With crime on the rise in Houston, Mayor Sylvester Turner is implementing One Safe Houston, an initiative designed to tackle what he said is a public health crisis.
The initiative was announced during a Feb. 2 press conference. It focuses on four key areas: violence reduction and crime prevention; a crisis response team; youth outreach opportunities; and key community partnerships. According to Turner, the program was created using researched-based strategies that will ultimately help reduce crime and increase public safety.
“Houstonians, it is time for us to act collectively, comprehensively and holistically to address the rise in crime in our city,” Turner said. “Every Houstonian deserves to feel safe.”
Included in the plan is funding to the Houston Police Department. Turner said he has allocated $5.7 million to be given to HPD so that they can not only add to their department with future cadet classes, but also have an additional 125 police officers patrol overtime in areas where they know the most violent crimes are occurring.
The city will also be giving $1.9 million to add 15 park rangers, allowing them to better work with law enforcement, Turner said.
According to Turner, the initiative will combat gun violence as well. The city is investing $1 million in a “robust gun buyback initiative,” he said, to remove unwanted or illegal firearms that are being used as what he described as “crime guns.”
The initiative also addresses violence at nightclubs and convenience stores, with a proposal for an ordinance that will require security cameras at certain businesses that have seen an increase in crime. Investigative divisions within HPD and other departments are working together to determine where the most violent crime has taken place. Additional details on how that ordinance will be implemented have not been revealed.
Turner said the biggest issue Houston needs to address right now to combat the rise in crime is a backlog of court cases. Harris County has over 100,000 cases, making it the greatest backlog in Texas, he said. To combat this, the city is giving $1.5 million in additional funding to the Houston Forensic Science Center.
“We need more courts, more judges, more staffing,” Turner said. “If one part of the criminal justice system is not working, then the rest will not work either.”
In coordination with addressing the backlog, Turner is also targeting the bail bond system, where he said bail bond companies are charging less than the 10% minimum, allowing violent criminals back on the streets.
“City administration has also asked the city legal department to propose an ordinance prohibiting this type of arrangement,” according to the One Safe Houston booklet detailing Turner’s proposal.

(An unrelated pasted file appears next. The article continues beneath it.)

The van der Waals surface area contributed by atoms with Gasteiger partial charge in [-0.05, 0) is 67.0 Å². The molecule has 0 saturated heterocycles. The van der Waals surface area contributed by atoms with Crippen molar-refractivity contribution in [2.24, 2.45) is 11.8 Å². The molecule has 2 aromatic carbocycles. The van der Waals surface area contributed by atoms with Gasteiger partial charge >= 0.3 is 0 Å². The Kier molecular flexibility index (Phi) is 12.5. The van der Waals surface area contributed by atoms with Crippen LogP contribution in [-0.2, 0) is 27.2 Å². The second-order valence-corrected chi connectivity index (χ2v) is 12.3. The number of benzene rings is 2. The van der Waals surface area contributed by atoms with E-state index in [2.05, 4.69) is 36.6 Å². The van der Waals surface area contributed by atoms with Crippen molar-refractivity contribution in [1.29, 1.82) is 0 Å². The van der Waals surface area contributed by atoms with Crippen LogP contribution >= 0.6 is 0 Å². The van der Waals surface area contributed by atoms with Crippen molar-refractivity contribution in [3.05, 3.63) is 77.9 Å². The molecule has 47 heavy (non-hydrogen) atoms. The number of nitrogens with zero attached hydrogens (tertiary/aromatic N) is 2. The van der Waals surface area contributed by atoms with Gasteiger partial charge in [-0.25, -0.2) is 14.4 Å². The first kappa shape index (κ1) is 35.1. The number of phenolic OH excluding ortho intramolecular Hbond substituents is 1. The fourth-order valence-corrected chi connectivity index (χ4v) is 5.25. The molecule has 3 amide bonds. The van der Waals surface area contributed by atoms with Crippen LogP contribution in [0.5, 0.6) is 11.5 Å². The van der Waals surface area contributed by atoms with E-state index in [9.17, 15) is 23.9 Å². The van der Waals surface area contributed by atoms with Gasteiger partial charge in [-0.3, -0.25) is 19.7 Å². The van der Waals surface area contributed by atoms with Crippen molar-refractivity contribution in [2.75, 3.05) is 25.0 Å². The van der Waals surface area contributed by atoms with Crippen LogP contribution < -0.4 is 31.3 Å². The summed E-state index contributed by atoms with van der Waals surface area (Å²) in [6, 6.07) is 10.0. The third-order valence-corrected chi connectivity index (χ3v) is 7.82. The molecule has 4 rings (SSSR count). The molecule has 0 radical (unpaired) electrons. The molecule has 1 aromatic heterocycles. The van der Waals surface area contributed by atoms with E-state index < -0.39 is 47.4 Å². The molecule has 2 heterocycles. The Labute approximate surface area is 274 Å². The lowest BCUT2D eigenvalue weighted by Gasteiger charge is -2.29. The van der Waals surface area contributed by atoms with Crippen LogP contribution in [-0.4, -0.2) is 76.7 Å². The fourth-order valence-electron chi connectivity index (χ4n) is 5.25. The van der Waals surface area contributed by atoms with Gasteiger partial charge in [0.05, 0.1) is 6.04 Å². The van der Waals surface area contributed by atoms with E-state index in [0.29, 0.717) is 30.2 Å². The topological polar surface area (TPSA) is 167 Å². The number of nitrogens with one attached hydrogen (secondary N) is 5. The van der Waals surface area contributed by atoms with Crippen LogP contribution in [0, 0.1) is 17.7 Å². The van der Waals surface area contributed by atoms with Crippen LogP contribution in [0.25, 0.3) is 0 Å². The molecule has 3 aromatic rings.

Turner said he wants these companies to charge a premium equal to at least 10%.
According to Houston Police Chief Troy Finner, a number of violent criminals under indictment are out in the city. He said he wants to create a list of the 200 most violent offenders and get them off the streets. Finner emphasized those individuals still deserve a fair trial, but said he wants to speed up the overall process.
“We will not allow criminals to take over our city; we’re standing strong,” Finner said. “We are not here to point fingers. We’re here to talk facts.”
Another initiative is expected to be announced soon that will be focused on the technology needed to combat violent crime in the city, Finner said.
As for One Safe Houston, funding will also be given to Cure Violence, a program that reduces crime in targeted communities through the use of outreach workers. Another $1 million will be given to the Community Re-Entry Network Program to help former incarcerated individuals reintegrate into the community.
One Safe Houston will also focus on domestic violence through a response team and outreach strategy. According to District C Council Member Abbie Kamin, who also chairs the council’s Public Safety and Homeland Security Committee, domestic violence saw a dramatic increase from 2020 to 2021.
According to Turner, the initiative will cost about $44 million in total. He said public safety is his No. 1 concern, adding that everyone in the city must work together.
“As your mayor, however, it is my responsibility to focus on the city of Houston even when we are dealing with a nationwide rise in crime,” Turner said. “My primary responsibility is what's taking place in the city of Houston.”